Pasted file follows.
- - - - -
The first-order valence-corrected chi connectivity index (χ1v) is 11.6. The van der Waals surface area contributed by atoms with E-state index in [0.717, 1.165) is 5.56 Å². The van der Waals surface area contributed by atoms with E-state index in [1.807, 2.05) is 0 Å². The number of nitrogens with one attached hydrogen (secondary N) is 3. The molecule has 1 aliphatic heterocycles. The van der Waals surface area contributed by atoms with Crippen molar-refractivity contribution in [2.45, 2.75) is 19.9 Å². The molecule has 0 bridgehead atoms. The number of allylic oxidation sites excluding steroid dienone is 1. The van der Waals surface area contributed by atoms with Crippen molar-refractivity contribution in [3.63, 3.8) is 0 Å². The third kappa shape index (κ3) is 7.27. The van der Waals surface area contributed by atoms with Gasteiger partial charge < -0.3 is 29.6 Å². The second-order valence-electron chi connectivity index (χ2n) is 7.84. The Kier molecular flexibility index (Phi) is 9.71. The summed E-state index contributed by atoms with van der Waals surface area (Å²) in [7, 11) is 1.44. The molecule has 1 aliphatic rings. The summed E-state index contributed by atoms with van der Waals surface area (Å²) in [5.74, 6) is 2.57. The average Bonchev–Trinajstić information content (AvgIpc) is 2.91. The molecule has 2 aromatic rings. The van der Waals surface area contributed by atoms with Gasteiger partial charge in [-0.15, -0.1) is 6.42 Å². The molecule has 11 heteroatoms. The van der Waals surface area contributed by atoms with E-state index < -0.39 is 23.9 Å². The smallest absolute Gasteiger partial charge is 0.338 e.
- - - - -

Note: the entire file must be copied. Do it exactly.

The first-order valence-corrected chi connectivity index (χ1v) is 11.6. The van der Waals surface area contributed by atoms with E-state index in [0.717, 1.165) is 5.56 Å². The van der Waals surface area contributed by atoms with E-state index in [1.807, 2.05) is 0 Å². The number of nitrogens with one attached hydrogen (secondary N) is 3. The molecule has 1 aliphatic heterocycles. The van der Waals surface area contributed by atoms with Crippen molar-refractivity contribution in [2.45, 2.75) is 19.9 Å². The molecule has 0 bridgehead atoms. The number of allylic oxidation sites excluding steroid dienone is 1. The van der Waals surface area contributed by atoms with Crippen molar-refractivity contribution in [3.63, 3.8) is 0 Å². The third kappa shape index (κ3) is 7.27. The van der Waals surface area contributed by atoms with Gasteiger partial charge < -0.3 is 29.6 Å². The second-order valence-electron chi connectivity index (χ2n) is 7.84. The Kier molecular flexibility index (Phi) is 9.71. The summed E-state index contributed by atoms with van der Waals surface area (Å²) in [7, 11) is 1.44. The molecule has 1 aliphatic rings. The summed E-state index contributed by atoms with van der Waals surface area (Å²) in [5.74, 6) is 2.57. The average Bonchev–Trinajstić information content (AvgIpc) is 2.91. The molecule has 2 aromatic rings. The van der Waals surface area contributed by atoms with Gasteiger partial charge in [-0.15, -0.1) is 6.42 Å². The molecule has 11 heteroatoms. The van der Waals surface area contributed by atoms with E-state index < -0.39 is 23.9 Å². The smallest absolute Gasteiger partial charge is 0.338 e.